Google’s motto is “Don’t be evil.” But what would it mean for democracy if it was? That’s the question psychologist Robert Epstein has been asking in a series of experiments testing the impact of a fictitious search engine — he called it “Kadoodle” — that manipulated search rankings, giving an edge to a favored political candidate by pushing up flattering links and pushing down unflattering ones. Not only could Kadoodle sway the outcome of close elections, he says, it could do so in a way most voters would never notice. Epstein, who had a public spat with Google last year, offers no evidence of actual evil acts by the company. Yet his exploration of Kadoodle — think of it as the equivalent of Evil Spock, complete with goatee — not only illuminates how search engines shape individual choices but asks whether the government should have a role in keeping this power in check. “They have a tool far more powerful than an endorsement or a donation to affect the outcome,” Epstein said. “You have a tool for shaping government. . . . It’s a huge effect that’s basically undetectable.”
There is no reason to believe that Google would manipulate politically sensitive search results. The company depends on its reputation for presenting fair, useful links, and though that image has taken some hits in recent years with high-profile investigations in the United States and Europe, it would be far worse to get caught trying to distort search results for political ends.
Yet Epstein’s core finding — that a dominant search engine could alter perceptions of candidates in close elections — has substantial support. Given the wealth of information available about Internet users, a search engine could even tailor results for certain groups, based on location, age, income level, past searches, Web browsing history or other factors.
The voters least tuned in to other sources of information, such as news reports or campaign advertisements, would be most vulnerable. These are the same people who often end up in the crucial middle of American politics as coveted swing voters.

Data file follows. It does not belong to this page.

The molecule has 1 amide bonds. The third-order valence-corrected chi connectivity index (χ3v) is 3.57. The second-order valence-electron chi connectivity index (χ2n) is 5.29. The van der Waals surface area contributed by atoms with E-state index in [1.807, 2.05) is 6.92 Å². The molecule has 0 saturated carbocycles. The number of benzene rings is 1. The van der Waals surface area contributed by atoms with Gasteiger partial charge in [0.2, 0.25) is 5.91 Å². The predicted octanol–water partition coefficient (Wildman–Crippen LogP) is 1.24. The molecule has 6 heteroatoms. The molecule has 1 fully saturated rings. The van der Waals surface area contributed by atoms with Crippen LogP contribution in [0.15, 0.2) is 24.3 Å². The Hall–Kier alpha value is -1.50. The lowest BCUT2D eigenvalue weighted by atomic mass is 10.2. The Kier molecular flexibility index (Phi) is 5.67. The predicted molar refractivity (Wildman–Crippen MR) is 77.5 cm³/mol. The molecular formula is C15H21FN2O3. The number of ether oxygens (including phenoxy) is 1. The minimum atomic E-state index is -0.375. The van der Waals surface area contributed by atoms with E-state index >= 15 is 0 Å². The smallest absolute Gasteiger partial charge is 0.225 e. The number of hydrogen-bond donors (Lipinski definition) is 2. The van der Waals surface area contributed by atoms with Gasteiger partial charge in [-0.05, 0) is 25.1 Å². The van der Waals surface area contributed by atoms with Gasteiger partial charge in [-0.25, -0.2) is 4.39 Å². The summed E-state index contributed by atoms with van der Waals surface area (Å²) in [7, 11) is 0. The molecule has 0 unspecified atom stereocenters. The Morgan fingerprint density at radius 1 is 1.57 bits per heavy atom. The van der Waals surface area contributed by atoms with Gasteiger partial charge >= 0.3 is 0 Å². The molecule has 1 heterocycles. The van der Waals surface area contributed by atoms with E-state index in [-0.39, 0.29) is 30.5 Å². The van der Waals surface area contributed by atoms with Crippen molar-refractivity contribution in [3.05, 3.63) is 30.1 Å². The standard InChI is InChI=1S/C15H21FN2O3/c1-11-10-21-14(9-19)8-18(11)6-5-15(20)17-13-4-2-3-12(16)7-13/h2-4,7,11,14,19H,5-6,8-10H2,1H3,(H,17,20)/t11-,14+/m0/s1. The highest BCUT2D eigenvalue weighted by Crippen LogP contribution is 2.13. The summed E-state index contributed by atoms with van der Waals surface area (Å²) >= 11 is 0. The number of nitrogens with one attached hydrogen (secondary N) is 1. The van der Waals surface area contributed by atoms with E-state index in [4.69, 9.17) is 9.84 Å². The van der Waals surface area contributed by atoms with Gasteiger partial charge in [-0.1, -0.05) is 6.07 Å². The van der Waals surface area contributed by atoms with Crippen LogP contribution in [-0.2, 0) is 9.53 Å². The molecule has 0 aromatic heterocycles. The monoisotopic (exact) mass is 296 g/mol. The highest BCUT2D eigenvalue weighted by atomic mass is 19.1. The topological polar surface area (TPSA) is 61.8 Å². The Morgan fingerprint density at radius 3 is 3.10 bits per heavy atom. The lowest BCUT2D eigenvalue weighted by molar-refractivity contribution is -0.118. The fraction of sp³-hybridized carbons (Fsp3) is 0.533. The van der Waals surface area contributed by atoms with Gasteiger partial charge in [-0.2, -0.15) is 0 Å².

“Elections are won among low-information voters,” said Eli Pariser, former president of MoveOn.org and the author of “The Filter Bubble: What the Internet Is Hiding From You.” “The ability to raise a negative story about a candidate to a voter . . . could be quite powerful.”
Even efforts to refine search algorithms, he said, can unintentionally affect what voters see on their results pages. A search engine that favorscertain news sources — based, for example, on the sophistication of the writing as measured by vocabulary or sentence length — might push to prominence links preferred by highly educated readers, helping the political party and ideas they support.
Epstein’s research is slated to be presented in Washington this spring at the annual meeting of the Association for Psychological Science. The Washington Post shared an advance copy of a five-page research summary with officials at Google. “Providing relevant answers has been the cornerstone of Google’s approach to search from the very beginning,” the company said in a statement. “It would undermine people’s trust in our results and company if we were to change course.”
It certainly is clear that outside groups seek to manipulate Google’s results. The consequences of such tactics in the consumer world are well-known, with companies spending vast sums trying to goose search rankings for their products in make-or-break bids for profit.
In the political realm, the creators of “Google bombs” managed to link the name of then-Sen. John Kerry, the Democratic presidential nominee in 2004, with the word “waffles” in search results. President George W. Bush had his name linked, through similar tactics, to the words “miserable failure.” In 2010, a conservative group used a collection of linked Twitter accounts to affect search rankings about the Massachusetts special election that brought Scott Brown to the Senate, according to research by two computer science professors at Wellesley College.
Google has resisted such tactics, and its vulnerability to manipulation from outside was limited in the 2012 election cycle, according to researchers, political professionals and search experts.
Full Article: Could Google tilt a close election? – The Washington Post.